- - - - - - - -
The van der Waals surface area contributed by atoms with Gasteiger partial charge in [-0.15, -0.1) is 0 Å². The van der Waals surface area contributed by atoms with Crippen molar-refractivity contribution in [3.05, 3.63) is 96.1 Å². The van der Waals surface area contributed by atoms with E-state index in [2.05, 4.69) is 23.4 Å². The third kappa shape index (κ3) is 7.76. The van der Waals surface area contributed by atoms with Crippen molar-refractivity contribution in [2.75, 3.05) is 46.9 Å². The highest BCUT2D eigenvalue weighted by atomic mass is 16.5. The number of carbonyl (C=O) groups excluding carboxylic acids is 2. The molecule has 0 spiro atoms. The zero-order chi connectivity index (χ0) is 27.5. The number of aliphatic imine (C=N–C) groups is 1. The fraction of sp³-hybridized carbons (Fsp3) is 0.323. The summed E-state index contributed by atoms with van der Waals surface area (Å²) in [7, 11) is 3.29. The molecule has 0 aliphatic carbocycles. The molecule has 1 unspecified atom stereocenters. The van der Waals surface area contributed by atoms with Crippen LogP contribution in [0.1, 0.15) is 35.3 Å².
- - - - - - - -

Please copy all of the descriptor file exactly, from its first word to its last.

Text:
The van der Waals surface area contributed by atoms with Gasteiger partial charge in [-0.15, -0.1) is 0 Å². The van der Waals surface area contributed by atoms with Crippen molar-refractivity contribution in [3.05, 3.63) is 96.1 Å². The van der Waals surface area contributed by atoms with E-state index in [2.05, 4.69) is 23.4 Å². The third kappa shape index (κ3) is 7.76. The van der Waals surface area contributed by atoms with Crippen molar-refractivity contribution in [2.75, 3.05) is 46.9 Å². The highest BCUT2D eigenvalue weighted by atomic mass is 16.5. The number of carbonyl (C=O) groups excluding carboxylic acids is 2. The molecule has 0 spiro atoms. The zero-order chi connectivity index (χ0) is 27.5. The number of aliphatic imine (C=N–C) groups is 1. The fraction of sp³-hybridized carbons (Fsp3) is 0.323. The summed E-state index contributed by atoms with van der Waals surface area (Å²) in [7, 11) is 3.29. The molecule has 0 aliphatic carbocycles. The molecule has 1 unspecified atom stereocenters. The van der Waals surface area contributed by atoms with Crippen LogP contribution in [0.1, 0.15) is 35.3 Å².